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Kentucky Youth Advocates: Nearly one in five women in Kentucky smoked during pregnancy in 2018

Nearly one in five women in Kentucky smoked during pregnancy in 2018, according to the 2019 Kentucky KIDS COUNT County Data Book that was released by Kentucky Youth Advocates (KYA).

While the statewide rate of smoking during pregnancy in 2018 was 18.7 percent, about the same as 2017, the number of counties with rates exceeding 30 percent rose from 22 to 24; Lee and Owsley counties continued to have rates higher than 40 percent. In addition, 29 counties lost ground in 2018, compared to 10 in 2017.

KYA is a Foundation for a Healthy Kentucky partner in efforts to reduce tobacco use in the Commonwealth. Both are founding partners of the Coalition for a Smoke-Free Tomorrow, which successfully advocated for an increase in the state cigarette tax and a tobacco-free schools law over the last two years.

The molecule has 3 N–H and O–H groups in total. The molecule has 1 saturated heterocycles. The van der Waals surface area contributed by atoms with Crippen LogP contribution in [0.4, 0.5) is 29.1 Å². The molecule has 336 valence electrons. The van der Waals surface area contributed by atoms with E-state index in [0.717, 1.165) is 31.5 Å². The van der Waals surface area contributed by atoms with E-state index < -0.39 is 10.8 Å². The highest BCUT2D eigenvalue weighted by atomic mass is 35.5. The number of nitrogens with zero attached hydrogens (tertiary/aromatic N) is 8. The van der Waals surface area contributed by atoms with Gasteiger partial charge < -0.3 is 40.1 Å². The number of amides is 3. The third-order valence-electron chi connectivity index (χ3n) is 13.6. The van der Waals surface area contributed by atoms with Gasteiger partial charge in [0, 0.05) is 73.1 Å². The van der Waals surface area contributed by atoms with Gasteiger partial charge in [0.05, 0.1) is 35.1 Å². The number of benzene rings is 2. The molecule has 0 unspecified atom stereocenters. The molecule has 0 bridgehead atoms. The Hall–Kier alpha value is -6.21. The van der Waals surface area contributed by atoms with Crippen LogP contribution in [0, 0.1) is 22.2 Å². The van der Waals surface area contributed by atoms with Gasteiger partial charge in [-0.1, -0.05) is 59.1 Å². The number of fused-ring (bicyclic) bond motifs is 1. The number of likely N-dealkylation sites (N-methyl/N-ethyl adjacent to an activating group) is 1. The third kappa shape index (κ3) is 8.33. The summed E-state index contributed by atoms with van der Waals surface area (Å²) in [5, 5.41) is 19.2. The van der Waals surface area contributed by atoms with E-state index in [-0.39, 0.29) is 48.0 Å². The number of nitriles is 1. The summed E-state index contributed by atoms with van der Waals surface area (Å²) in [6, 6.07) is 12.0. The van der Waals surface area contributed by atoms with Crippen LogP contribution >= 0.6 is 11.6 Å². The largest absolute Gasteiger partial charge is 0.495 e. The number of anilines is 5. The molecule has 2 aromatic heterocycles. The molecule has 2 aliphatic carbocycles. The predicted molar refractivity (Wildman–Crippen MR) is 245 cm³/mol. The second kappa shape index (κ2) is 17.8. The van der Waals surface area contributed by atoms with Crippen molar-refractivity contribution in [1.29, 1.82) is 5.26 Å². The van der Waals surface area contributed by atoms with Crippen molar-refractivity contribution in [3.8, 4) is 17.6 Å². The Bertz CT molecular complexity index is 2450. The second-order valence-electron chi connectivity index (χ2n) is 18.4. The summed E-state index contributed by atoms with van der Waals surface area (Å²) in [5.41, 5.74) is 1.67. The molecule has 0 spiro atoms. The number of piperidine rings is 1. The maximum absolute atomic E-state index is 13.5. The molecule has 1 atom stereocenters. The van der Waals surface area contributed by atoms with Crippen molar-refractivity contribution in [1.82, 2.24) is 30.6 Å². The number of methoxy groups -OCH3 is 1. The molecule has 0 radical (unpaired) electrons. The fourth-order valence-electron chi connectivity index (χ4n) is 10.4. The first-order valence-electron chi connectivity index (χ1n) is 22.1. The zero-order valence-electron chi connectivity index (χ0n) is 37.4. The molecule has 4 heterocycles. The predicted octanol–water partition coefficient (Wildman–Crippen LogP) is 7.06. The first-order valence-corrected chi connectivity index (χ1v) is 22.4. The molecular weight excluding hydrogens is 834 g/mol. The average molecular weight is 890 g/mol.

The Foundation released the following statement regarding 2019 KIDS COUNT County Data Book:

“Smoking during pregnancy remains a serious health problem in Kentucky for both mothers and their babies,” said Ben Chandler, president and CEO of the Foundation for a Healthy Kentucky. “It’s an incredibly difficult addiction to break, and it increases health risks for babies both before and after they’re born, even raising the risk of Sudden Infant Death syndrome.

“While cigarette sales dropped by 36 million packs in the first year of the cigarette tax increase, it typically takes a little longer to see a decline in smoking rates. Reducing tobacco use takes a combination of policy change, more funding for prevention and cessation, and a constant education campaign.

“While Kentucky takes in more than $500 million in tobacco revenues annually and the cigarette tax increase raised $140 million in fiscal 2019, we spent just $3.8 million on prevention and cessation.

“Our goal in 2020 is to help legislators understand that preventing nicotine addiction in the first place, expanding quit-smoking programs, and increasing education campaigns are essential to reducing smoking during pregnancy as well as the potentially devastating health impacts and $1.92 billion in annual health care costs associated with smoking in the Commonwealth.”

From Foundation for a Healthy Kentucky

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